To tie all of this up, then, let me end with one of my favorite Meillassoux quotes: "The authentic tradition of immanence resides in the Platonic divine, and in the gods of Spinoza and Hegel, not in the 'philosophical atheism' of Heidegger."


S: On your blog and in interviews you have made occasional passing reference to your own struggle with chronic pain. Could you remark a bit upon how this accident of biography has impacted your thinking?

L.N.: Wow, this is a question that – and I've seen this in print here as something to answer for several weeks now – I just let sit there until the time was right to at least try, to the best of my ability, to answer it. It's difficult. Very difficult. Let me try to address the sharpest point present there, which is how chronic pain has impacted my thinking. I think this will balance out the personal narrative, I hope.

I think living with chronic pain has definitely allowed my thinking to encounter the "bleak" or darkest corners of existential – and even deeper than that, ontological – explanation about suffering itself. Well, there is no "explanation," just indifferent fact that in its own tones of address to humans, or to the living, is dark, within the realm of despair, suffering, agony, melancholy, depression, and bleakness. Just "depths" of agony and the lack of a universe answering back to an explanation for why, or how, suffering is the self-reinforcing motor for life.

I think it has taught me a few things about that Nietzschean abyss of pain – that Schopenhauerian base point – that Schellingian "darkness" at the center of a spiritual-dynamical processive nature that in its creative activity creates suffering as its secondary propelling effect.

I remember Hartshorne in an interview stating that unlike Schopenahauer he believed that "life in general is basically happy….[S]uffering is secondary and satisfaction primary in the lives of creatures." I disagree with this. This sort of talk, and I've heard this recently, says "Pain is good. It helps us remember we are alive." That's true but only partially true, and if you think that, then you haven't suffered severe pain. I think that this sort of thinking, what Hartshorne said, loses track of what is deeply tragic in the world. For me it directly links to the problem of evil. Pain and evil, suffering, are related.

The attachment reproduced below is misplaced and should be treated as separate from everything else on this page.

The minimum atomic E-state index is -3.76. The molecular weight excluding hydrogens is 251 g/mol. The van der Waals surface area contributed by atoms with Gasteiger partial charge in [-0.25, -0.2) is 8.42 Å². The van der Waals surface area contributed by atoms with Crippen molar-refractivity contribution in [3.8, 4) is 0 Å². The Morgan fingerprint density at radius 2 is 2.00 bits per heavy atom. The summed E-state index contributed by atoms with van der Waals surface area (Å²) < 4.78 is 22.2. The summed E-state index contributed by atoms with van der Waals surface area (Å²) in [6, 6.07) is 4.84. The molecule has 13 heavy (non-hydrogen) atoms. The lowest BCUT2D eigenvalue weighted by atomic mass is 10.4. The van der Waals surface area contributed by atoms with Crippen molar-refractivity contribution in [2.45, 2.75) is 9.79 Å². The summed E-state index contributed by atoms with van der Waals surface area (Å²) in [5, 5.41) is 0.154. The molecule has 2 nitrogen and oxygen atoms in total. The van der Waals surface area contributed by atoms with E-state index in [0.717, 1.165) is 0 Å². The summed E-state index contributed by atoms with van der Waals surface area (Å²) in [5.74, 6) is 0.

Schelling writes in his Freedom essay for example:
[D]oes evil end, and how? Has creation a final purpose at all, and if so why is it not attained immediately, why does not perfection not exist from the very beginning. There is no answer to this except the one already given: because God is a life, not a mere being. All life has a destiny and is subject to suffering….God freely submitted himself to this too." So he then writes, "Pain is something universal and necessary in all life, the unavoidable transition point to freedom….Suffering is universal, not only with respect to humanity, but also with respect to the creator. It is the path to glory.
You know, living in pain, every day, really has changed my perspective theologically. It has. Really each day challenges me to think about the creator, about the world as "good" as it is – and how transcendence from a naturalistic standpoint means accepting the world, good as it is, even in suffering. The situation goes past acceptance, it's past receiving the pain as a "sentence," and in many ways it is past me having the freedom to "do" something about it – to eliminate it, to be free from something that is with you every day. I am talking the surgeries, the physical therapy, the pain management. This now has gone to, truly, an existential and deeper ontological level. I have been wrought with thought over how this is happening, not necessarily why, but, yes, "Why"…in that, given my philosophical standpoint concerning the divine, its life, the question is, "Can you survive?" Is life worth living?

Still, there is a process. We are tormented, each day, all creatures, by some form of universal suffering. Each creature suffers, as does the Creator suffer (this is from Schelling too). The question is whether "to be" or "not be" – as to live in this universe is either a curse or a blessing, and yet it seems that consciousness arises only to be tormented into further realizations that it ought not be. For Schelling, "the beginning really only lies in negation." It is a divine pathos. And yet this self-negation can never be dispensed with, it is the ultimate ground of life itself. The self is only a self in the process of becoming that seeks to conquer of overcome not-being. Yet in the end, "not-being," absolute diremption or death, which itself is a fulfillment, wins out. Even God itself, according to Schelling, "proceeds" toward this fulfillment, but is tormented further by not being able to accomplish it, which is, paradoxically, the Creator's highest achievement. It is, as David Farrell Krell put it, a "Tragic Absolute," a languishing God.